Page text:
c. Improvement of both information and materials flows results in synergistic effects between the two flows.
8. Primarily the problem of convincing people to change or abandon their current procedures which are implementation problems.
9. Radical improvement and continuous improvement of processes can each be the best approach depending upon the state of the existing process and the kind of process desired. Both approaches may also be implemented to complement each other.
Radical improvement is preferred when the business processes are antiquated and need to be fully redesigned. Whereas, continuous improvement will be more applicable when improvement in small steps can lead to more efficient and effective operations and when radical process redesign will lead to rejection or other serious social concerns on the part of the people involved in the process.
10. a. To identify the components of the system that will be affected by improvements.
b. To determine better answers to the questions of what, who, where, when and how in analyzing the process for improvement since these questions pertain not only to process but also the other components of the system.
c. To be able to determine the possible socio-technical impact of improvements.
d. To come up with improvements that are both economically and humanly rewarding and that will gain the acceptance of the people concerned.
11. Answers will vary depending upon the student’s sources.
12. Information obtained will vary depending upon the company visited.
13. Students will use their own words to describe the service blueprint concept. A typical statement is, “service blueprinting is a flow chart that describes the steps in the process for providing the service to the customer. Each interaction between the customer and service provider is shown in the blueprint.”
14. The service blueprint includes a line of visibility that separates all interactions between the customer and the back room, whereas in manufacturing we can separate production from consumption and thus the customer is not part of the process. Also, each point of interaction with the customer is shown on the service blueprint. But, manufacturing flowcharts do not show these points of interaction since the customer is outside the system. Information systems flow charts may also suffer from not demonstrating each point of interaction with the customer.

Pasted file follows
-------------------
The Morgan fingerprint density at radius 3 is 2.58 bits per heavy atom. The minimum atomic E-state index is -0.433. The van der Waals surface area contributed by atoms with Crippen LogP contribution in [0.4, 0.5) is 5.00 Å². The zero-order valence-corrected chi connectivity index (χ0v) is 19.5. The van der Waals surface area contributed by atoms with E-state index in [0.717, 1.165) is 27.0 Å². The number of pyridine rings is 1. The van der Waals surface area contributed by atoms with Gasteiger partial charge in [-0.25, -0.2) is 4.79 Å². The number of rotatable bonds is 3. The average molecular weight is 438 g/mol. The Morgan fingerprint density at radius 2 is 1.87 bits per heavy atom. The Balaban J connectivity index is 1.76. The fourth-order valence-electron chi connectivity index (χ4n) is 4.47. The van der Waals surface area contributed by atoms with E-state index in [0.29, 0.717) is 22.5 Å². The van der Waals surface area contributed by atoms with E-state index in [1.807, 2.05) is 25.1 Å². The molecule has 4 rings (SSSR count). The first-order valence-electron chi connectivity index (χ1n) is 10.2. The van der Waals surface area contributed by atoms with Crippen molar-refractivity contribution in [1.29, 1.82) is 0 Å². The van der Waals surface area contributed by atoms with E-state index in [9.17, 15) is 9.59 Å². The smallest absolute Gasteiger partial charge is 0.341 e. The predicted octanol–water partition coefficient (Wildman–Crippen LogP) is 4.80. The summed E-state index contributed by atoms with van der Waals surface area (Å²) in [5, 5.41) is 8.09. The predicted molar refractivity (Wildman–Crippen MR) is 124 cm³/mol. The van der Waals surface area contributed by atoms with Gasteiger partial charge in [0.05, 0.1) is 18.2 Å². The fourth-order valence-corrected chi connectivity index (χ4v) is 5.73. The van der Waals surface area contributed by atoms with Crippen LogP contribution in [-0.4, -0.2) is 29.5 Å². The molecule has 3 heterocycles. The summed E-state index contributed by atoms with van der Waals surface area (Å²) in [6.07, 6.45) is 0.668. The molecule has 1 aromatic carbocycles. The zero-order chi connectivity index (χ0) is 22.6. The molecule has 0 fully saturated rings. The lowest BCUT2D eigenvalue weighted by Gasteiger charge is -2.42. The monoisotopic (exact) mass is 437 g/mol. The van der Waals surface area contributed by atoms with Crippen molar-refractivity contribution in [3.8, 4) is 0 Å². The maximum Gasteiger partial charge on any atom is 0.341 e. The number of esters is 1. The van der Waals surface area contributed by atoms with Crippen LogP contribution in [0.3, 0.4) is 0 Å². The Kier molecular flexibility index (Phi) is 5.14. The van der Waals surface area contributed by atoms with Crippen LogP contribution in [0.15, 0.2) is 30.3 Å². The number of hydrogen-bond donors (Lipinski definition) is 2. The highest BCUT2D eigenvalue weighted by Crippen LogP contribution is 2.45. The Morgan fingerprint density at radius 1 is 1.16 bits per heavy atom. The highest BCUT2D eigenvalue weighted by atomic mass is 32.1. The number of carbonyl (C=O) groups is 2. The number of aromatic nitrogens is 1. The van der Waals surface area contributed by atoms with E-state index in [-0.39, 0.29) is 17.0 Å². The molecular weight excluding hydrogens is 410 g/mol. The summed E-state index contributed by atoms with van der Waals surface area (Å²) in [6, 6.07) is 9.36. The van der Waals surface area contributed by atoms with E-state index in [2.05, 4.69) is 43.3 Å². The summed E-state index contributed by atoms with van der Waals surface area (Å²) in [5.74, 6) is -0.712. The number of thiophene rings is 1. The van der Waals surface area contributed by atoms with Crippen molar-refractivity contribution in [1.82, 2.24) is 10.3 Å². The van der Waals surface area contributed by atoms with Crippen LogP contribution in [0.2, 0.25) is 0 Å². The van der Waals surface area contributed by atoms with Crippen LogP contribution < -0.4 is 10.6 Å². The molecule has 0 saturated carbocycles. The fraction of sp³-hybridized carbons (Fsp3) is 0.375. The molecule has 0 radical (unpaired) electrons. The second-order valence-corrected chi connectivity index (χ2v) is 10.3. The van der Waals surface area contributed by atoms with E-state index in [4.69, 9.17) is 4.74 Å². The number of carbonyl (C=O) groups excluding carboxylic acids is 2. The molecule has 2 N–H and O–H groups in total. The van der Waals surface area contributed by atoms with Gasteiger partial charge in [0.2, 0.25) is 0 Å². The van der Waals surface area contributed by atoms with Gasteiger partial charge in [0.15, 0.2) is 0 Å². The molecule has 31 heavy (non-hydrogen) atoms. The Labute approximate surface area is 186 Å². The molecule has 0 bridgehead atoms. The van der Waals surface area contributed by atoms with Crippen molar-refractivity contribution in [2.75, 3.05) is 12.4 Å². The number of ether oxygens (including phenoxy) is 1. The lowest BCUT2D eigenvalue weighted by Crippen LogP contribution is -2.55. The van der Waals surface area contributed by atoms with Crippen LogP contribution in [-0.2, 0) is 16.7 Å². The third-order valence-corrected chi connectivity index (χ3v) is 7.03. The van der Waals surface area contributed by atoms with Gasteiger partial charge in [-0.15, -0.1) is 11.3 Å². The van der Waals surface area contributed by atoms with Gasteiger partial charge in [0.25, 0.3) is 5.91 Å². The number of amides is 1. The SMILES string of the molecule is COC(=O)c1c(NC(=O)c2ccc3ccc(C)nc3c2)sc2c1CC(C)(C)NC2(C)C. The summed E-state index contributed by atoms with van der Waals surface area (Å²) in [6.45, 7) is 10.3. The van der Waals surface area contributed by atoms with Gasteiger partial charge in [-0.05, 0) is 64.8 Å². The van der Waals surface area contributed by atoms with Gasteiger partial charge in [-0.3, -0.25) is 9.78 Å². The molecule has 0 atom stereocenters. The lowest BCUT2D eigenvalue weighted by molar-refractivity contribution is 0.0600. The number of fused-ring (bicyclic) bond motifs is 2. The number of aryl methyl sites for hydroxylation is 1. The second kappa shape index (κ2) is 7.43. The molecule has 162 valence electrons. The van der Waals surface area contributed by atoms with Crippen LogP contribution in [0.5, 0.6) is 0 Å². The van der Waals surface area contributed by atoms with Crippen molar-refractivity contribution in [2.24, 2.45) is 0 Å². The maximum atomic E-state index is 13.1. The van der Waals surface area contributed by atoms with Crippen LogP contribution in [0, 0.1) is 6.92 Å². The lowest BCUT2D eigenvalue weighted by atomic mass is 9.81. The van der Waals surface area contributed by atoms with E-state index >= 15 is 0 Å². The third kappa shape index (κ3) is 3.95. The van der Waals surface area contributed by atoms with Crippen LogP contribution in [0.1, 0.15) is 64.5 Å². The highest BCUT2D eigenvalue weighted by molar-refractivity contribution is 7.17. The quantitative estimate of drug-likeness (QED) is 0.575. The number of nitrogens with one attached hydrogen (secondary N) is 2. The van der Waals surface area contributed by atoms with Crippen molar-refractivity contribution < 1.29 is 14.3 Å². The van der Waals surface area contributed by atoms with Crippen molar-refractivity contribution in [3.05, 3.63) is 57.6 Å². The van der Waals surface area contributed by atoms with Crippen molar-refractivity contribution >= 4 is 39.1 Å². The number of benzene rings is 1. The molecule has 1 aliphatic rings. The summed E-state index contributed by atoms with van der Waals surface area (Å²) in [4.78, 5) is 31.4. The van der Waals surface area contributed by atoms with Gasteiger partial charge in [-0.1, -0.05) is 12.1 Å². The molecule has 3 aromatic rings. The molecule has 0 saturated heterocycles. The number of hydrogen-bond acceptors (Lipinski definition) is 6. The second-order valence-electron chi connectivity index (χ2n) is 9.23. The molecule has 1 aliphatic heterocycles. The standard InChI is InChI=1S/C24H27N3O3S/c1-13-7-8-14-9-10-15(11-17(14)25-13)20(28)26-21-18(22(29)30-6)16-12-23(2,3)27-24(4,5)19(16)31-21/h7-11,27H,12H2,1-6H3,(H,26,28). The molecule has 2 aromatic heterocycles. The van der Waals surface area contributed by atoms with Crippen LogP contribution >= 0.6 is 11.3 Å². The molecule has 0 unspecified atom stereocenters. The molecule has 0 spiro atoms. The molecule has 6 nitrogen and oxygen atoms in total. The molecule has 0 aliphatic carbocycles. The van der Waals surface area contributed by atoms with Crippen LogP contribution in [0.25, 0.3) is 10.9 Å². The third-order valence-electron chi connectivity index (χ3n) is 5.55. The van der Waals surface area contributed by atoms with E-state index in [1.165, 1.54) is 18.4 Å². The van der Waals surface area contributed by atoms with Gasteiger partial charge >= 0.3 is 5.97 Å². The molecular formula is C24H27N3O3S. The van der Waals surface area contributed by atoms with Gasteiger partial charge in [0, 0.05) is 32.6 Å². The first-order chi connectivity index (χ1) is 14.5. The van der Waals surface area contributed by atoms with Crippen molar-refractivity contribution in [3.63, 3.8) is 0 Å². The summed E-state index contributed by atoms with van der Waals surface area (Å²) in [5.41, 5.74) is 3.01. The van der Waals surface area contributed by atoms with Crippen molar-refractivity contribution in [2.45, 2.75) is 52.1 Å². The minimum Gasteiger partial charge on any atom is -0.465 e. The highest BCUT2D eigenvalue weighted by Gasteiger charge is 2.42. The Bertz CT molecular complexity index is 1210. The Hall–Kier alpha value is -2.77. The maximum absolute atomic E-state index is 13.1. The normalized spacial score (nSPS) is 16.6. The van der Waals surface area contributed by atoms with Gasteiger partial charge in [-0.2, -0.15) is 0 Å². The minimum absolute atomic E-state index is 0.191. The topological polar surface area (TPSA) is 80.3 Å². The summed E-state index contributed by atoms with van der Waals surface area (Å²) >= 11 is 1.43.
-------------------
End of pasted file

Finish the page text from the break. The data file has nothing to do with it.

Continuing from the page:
Answers to Problems
1. a. Using Little’s Law: I = T X R, I = 6 X 10 = 60, There are 60 claims in the system on average.
b. Flow rate = minimum (capacity, demand, supply) = minimum (8, 7) = 7 claims per hour. This answer assumes supply of claims is at least 7 per hour.
c. We have assumed that the system is in steady state, that is the average flow rate into the system equals the average flow rate out. The answers only provide averages.

2. a. The capacity of the system = minimum (1000, 800, 1200) = 800 checks per hour.
b. Using Little’s Law solve for T: T = I/R = 200/600 = .333 hours = 20 minutes.
c. The throughput time can be decreased by either decreasing I, the number of checks in the system, or increasing R, the flow rate.

3. a. The capacity of the receptionist is 4 minutes per customer or 15 customers per hour.
The capacity of each stylist is 25 minutes per customer or 60/25 customers per hour. There are three stylists providing a total capacity of 3(60/25) = 7.2 customers per hour. The capacity of the process is 7.2 customers per hour and the stylists are the bottleneck.
b. The average throughput time is 1 + 25 + 3 = 29 minutes. The average number of customers in the system is I = T X R = 29/60 X 5 = 2.42 customers
c. If the input to the system is random, as the flow rate approaches the capacity of the system, the number of customers waiting will approach a very large number (infinity). This occurs because capacity is wasted whenever the number of customers arriving in a given time interval is less than capacity and when the arrivals later exceed capacity the lost capacity cannot be recovered.

4. a. The capacity of each resource is as follows:
Judy’s assistant takes 7 minutes per customer total and can handle 60/7 = 8.57 customers per hour.
Judy takes 8 minutes per order and can handle 60/8 = 7.5 cakes per hour
Each oven takes 30 minutes per order and can handle 2 orders per hour. There are 3 ovens so the total oven capacity is 6 cakes per hour.
The capacity of the process is 6 cakes per hour and the bottleneck is the ovens.
b. Throughput time = 2 + 8 + 30 + 60 + 2 + 3 = 105 minutes
c. I = T X R = 105/60 X 5 = 8.75 cakes in inventory
5. In this problem the kitchen and the bar operate in parallel, so this is considered below.
a. The capacity of each resource is as follows:
The service manager takes 2 minutes per order and can handle 30 orders per hour